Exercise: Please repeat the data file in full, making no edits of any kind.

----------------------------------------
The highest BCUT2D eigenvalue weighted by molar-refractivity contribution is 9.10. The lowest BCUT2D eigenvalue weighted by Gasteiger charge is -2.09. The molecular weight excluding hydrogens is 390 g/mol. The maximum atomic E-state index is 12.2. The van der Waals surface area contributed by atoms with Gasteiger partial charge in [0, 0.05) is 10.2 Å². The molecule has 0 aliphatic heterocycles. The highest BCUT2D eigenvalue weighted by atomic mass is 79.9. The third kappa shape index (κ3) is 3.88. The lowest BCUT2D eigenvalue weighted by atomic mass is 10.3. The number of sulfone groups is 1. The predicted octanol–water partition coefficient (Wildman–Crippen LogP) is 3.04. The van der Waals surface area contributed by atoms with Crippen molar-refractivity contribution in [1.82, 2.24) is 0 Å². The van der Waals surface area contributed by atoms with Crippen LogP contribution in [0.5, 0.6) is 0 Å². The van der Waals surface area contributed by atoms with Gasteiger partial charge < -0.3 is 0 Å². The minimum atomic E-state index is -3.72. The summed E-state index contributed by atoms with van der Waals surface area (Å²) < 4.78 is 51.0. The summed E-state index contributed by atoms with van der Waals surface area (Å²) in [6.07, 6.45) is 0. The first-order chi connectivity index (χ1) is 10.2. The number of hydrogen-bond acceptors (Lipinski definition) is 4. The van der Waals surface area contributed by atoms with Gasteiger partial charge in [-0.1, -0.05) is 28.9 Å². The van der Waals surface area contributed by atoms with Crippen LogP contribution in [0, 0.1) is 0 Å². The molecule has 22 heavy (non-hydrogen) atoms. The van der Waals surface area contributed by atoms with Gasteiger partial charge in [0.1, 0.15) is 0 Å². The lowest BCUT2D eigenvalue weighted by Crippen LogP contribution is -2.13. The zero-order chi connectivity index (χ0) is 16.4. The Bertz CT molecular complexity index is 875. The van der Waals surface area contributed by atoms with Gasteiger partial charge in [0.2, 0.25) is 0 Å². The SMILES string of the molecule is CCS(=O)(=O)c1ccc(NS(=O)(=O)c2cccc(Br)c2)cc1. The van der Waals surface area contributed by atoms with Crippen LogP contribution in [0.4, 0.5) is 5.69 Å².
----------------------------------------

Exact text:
The highest BCUT2D eigenvalue weighted by molar-refractivity contribution is 9.10. The lowest BCUT2D eigenvalue weighted by Gasteiger charge is -2.09. The molecular weight excluding hydrogens is 390 g/mol. The maximum atomic E-state index is 12.2. The van der Waals surface area contributed by atoms with Gasteiger partial charge in [0, 0.05) is 10.2 Å². The molecule has 0 aliphatic heterocycles. The highest BCUT2D eigenvalue weighted by atomic mass is 79.9. The third kappa shape index (κ3) is 3.88. The lowest BCUT2D eigenvalue weighted by atomic mass is 10.3. The number of sulfone groups is 1. The predicted octanol–water partition coefficient (Wildman–Crippen LogP) is 3.04. The van der Waals surface area contributed by atoms with Crippen molar-refractivity contribution in [1.82, 2.24) is 0 Å². The van der Waals surface area contributed by atoms with Crippen LogP contribution in [0.5, 0.6) is 0 Å². The van der Waals surface area contributed by atoms with Gasteiger partial charge < -0.3 is 0 Å². The minimum atomic E-state index is -3.72. The summed E-state index contributed by atoms with van der Waals surface area (Å²) < 4.78 is 51.0. The summed E-state index contributed by atoms with van der Waals surface area (Å²) in [6.07, 6.45) is 0. The first-order chi connectivity index (χ1) is 10.2. The number of hydrogen-bond acceptors (Lipinski definition) is 4. The van der Waals surface area contributed by atoms with Gasteiger partial charge in [-0.1, -0.05) is 28.9 Å². The van der Waals surface area contributed by atoms with Crippen LogP contribution in [0, 0.1) is 0 Å². The molecule has 22 heavy (non-hydrogen) atoms. The van der Waals surface area contributed by atoms with Gasteiger partial charge in [0.1, 0.15) is 0 Å². The lowest BCUT2D eigenvalue weighted by Crippen LogP contribution is -2.13. The zero-order chi connectivity index (χ0) is 16.4. The Bertz CT molecular complexity index is 875. The van der Waals surface area contributed by atoms with Gasteiger partial charge in [0.2, 0.25) is 0 Å². The SMILES string of the molecule is CCS(=O)(=O)c1ccc(NS(=O)(=O)c2cccc(Br)c2)cc1. The van der Waals surface area contributed by atoms with Crippen LogP contribution in [0.4, 0.5) is 5.69 Å².